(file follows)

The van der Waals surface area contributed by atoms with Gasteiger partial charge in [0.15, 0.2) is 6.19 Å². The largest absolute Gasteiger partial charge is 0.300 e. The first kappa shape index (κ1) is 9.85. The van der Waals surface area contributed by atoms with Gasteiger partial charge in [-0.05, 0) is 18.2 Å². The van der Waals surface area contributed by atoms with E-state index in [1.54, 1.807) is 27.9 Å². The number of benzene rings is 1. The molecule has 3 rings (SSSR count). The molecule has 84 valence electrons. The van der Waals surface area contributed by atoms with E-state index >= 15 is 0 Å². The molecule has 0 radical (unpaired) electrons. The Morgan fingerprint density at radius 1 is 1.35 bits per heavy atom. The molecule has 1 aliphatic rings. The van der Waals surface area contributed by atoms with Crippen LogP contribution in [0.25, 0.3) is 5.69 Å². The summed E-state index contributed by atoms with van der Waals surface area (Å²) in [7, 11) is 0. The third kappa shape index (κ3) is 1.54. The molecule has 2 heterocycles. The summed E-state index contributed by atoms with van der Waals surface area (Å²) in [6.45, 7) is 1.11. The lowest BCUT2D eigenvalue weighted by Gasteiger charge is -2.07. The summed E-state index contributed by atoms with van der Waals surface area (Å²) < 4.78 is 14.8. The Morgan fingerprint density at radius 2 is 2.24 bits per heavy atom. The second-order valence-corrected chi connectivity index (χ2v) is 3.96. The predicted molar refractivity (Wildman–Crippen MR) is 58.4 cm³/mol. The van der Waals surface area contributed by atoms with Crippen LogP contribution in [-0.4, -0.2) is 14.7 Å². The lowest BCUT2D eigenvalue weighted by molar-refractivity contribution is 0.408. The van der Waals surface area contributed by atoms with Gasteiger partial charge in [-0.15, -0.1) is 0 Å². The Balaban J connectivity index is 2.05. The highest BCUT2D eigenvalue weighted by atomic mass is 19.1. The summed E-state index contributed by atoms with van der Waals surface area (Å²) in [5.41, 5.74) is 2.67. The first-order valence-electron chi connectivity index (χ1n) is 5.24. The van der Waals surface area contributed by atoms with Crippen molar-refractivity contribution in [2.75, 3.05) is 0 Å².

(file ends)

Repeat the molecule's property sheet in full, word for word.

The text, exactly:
The van der Waals surface area contributed by atoms with Gasteiger partial charge in [0.15, 0.2) is 6.19 Å². The largest absolute Gasteiger partial charge is 0.300 e. The first kappa shape index (κ1) is 9.85. The van der Waals surface area contributed by atoms with Gasteiger partial charge in [-0.05, 0) is 18.2 Å². The van der Waals surface area contributed by atoms with E-state index in [1.54, 1.807) is 27.9 Å². The number of benzene rings is 1. The molecule has 3 rings (SSSR count). The molecule has 84 valence electrons. The van der Waals surface area contributed by atoms with E-state index >= 15 is 0 Å². The molecule has 0 radical (unpaired) electrons. The Morgan fingerprint density at radius 1 is 1.35 bits per heavy atom. The molecule has 1 aliphatic rings. The van der Waals surface area contributed by atoms with Crippen LogP contribution in [0.25, 0.3) is 5.69 Å². The summed E-state index contributed by atoms with van der Waals surface area (Å²) in [7, 11) is 0. The third kappa shape index (κ3) is 1.54. The molecule has 2 heterocycles. The summed E-state index contributed by atoms with van der Waals surface area (Å²) in [6.45, 7) is 1.11. The lowest BCUT2D eigenvalue weighted by Gasteiger charge is -2.07. The summed E-state index contributed by atoms with van der Waals surface area (Å²) < 4.78 is 14.8. The Morgan fingerprint density at radius 2 is 2.24 bits per heavy atom. The second-order valence-corrected chi connectivity index (χ2v) is 3.96. The predicted molar refractivity (Wildman–Crippen MR) is 58.4 cm³/mol. The van der Waals surface area contributed by atoms with Crippen LogP contribution in [-0.4, -0.2) is 14.7 Å². The lowest BCUT2D eigenvalue weighted by molar-refractivity contribution is 0.408. The van der Waals surface area contributed by atoms with Gasteiger partial charge in [-0.15, -0.1) is 0 Å². The Balaban J connectivity index is 2.05. The highest BCUT2D eigenvalue weighted by atomic mass is 19.1. The summed E-state index contributed by atoms with van der Waals surface area (Å²) in [5.41, 5.74) is 2.67. The first-order valence-electron chi connectivity index (χ1n) is 5.24. The van der Waals surface area contributed by atoms with Crippen molar-refractivity contribution in [2.75, 3.05) is 0 Å².